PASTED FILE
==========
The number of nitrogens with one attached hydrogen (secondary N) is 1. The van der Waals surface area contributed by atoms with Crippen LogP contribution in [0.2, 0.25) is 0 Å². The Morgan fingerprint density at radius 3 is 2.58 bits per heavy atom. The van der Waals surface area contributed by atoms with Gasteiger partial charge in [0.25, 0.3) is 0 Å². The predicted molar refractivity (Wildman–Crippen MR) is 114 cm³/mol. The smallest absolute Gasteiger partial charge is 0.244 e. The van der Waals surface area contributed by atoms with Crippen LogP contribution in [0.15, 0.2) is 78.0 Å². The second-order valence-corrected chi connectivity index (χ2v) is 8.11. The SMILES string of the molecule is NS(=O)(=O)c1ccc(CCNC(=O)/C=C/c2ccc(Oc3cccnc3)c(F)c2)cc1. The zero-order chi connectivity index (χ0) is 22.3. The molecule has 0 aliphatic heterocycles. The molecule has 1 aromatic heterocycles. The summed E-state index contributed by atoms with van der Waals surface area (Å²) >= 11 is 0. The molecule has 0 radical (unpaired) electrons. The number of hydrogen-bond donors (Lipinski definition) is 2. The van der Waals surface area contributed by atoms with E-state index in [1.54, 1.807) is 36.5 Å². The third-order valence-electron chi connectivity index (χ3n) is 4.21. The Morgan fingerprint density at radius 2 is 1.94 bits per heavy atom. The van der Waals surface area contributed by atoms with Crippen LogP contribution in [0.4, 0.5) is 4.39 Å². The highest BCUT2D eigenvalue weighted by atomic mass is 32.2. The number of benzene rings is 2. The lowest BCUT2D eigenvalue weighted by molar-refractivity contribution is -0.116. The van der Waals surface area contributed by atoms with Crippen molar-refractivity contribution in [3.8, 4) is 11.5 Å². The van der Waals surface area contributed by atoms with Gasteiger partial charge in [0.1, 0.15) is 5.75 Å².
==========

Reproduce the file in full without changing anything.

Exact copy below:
The number of nitrogens with one attached hydrogen (secondary N) is 1. The van der Waals surface area contributed by atoms with Crippen LogP contribution in [0.2, 0.25) is 0 Å². The Morgan fingerprint density at radius 3 is 2.58 bits per heavy atom. The van der Waals surface area contributed by atoms with Gasteiger partial charge in [0.25, 0.3) is 0 Å². The predicted molar refractivity (Wildman–Crippen MR) is 114 cm³/mol. The smallest absolute Gasteiger partial charge is 0.244 e. The van der Waals surface area contributed by atoms with Crippen LogP contribution in [0.15, 0.2) is 78.0 Å². The second-order valence-corrected chi connectivity index (χ2v) is 8.11. The SMILES string of the molecule is NS(=O)(=O)c1ccc(CCNC(=O)/C=C/c2ccc(Oc3cccnc3)c(F)c2)cc1. The zero-order chi connectivity index (χ0) is 22.3. The molecule has 0 aliphatic heterocycles. The molecule has 1 aromatic heterocycles. The summed E-state index contributed by atoms with van der Waals surface area (Å²) >= 11 is 0. The molecule has 0 radical (unpaired) electrons. The number of hydrogen-bond donors (Lipinski definition) is 2. The van der Waals surface area contributed by atoms with E-state index in [1.54, 1.807) is 36.5 Å². The third-order valence-electron chi connectivity index (χ3n) is 4.21. The Morgan fingerprint density at radius 2 is 1.94 bits per heavy atom. The van der Waals surface area contributed by atoms with Crippen LogP contribution in [0.4, 0.5) is 4.39 Å². The highest BCUT2D eigenvalue weighted by atomic mass is 32.2. The number of benzene rings is 2. The lowest BCUT2D eigenvalue weighted by molar-refractivity contribution is -0.116. The van der Waals surface area contributed by atoms with Crippen molar-refractivity contribution in [3.8, 4) is 11.5 Å². The van der Waals surface area contributed by atoms with Gasteiger partial charge in [0.1, 0.15) is 5.75 Å².